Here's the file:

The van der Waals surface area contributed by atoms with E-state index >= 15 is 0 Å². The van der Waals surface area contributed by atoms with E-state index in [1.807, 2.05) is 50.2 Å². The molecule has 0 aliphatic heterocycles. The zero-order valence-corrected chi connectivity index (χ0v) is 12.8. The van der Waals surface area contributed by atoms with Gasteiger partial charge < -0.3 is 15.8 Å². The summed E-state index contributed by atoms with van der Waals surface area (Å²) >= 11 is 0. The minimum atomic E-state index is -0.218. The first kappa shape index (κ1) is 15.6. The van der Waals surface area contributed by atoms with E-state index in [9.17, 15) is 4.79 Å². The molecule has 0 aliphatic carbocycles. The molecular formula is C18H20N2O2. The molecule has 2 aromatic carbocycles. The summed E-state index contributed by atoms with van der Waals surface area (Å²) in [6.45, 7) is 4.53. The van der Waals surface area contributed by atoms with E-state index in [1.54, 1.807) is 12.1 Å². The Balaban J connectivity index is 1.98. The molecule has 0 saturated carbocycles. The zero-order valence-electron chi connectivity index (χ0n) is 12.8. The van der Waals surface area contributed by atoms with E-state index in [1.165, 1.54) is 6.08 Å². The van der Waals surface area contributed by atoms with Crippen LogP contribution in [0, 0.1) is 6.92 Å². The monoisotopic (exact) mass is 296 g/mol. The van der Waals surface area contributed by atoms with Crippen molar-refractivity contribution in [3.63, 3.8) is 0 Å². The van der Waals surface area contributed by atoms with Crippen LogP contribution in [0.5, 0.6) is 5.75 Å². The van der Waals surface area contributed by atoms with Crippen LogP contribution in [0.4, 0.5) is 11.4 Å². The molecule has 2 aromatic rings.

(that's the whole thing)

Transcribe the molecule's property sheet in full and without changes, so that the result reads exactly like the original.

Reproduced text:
The van der Waals surface area contributed by atoms with E-state index >= 15 is 0 Å². The van der Waals surface area contributed by atoms with E-state index in [1.807, 2.05) is 50.2 Å². The molecule has 0 aliphatic heterocycles. The zero-order valence-corrected chi connectivity index (χ0v) is 12.8. The van der Waals surface area contributed by atoms with Gasteiger partial charge < -0.3 is 15.8 Å². The summed E-state index contributed by atoms with van der Waals surface area (Å²) >= 11 is 0. The minimum atomic E-state index is -0.218. The first kappa shape index (κ1) is 15.6. The van der Waals surface area contributed by atoms with E-state index in [9.17, 15) is 4.79 Å². The molecule has 0 aliphatic carbocycles. The molecular formula is C18H20N2O2. The molecule has 2 aromatic carbocycles. The summed E-state index contributed by atoms with van der Waals surface area (Å²) in [6.45, 7) is 4.53. The van der Waals surface area contributed by atoms with E-state index in [1.54, 1.807) is 12.1 Å². The Balaban J connectivity index is 1.98. The molecule has 0 saturated carbocycles. The zero-order valence-electron chi connectivity index (χ0n) is 12.8. The van der Waals surface area contributed by atoms with E-state index in [1.165, 1.54) is 6.08 Å². The van der Waals surface area contributed by atoms with Crippen LogP contribution in [0, 0.1) is 6.92 Å². The monoisotopic (exact) mass is 296 g/mol. The van der Waals surface area contributed by atoms with Crippen molar-refractivity contribution in [3.63, 3.8) is 0 Å². The van der Waals surface area contributed by atoms with Crippen LogP contribution in [0.5, 0.6) is 5.75 Å². The van der Waals surface area contributed by atoms with Crippen LogP contribution in [0.4, 0.5) is 11.4 Å². The molecule has 2 aromatic rings.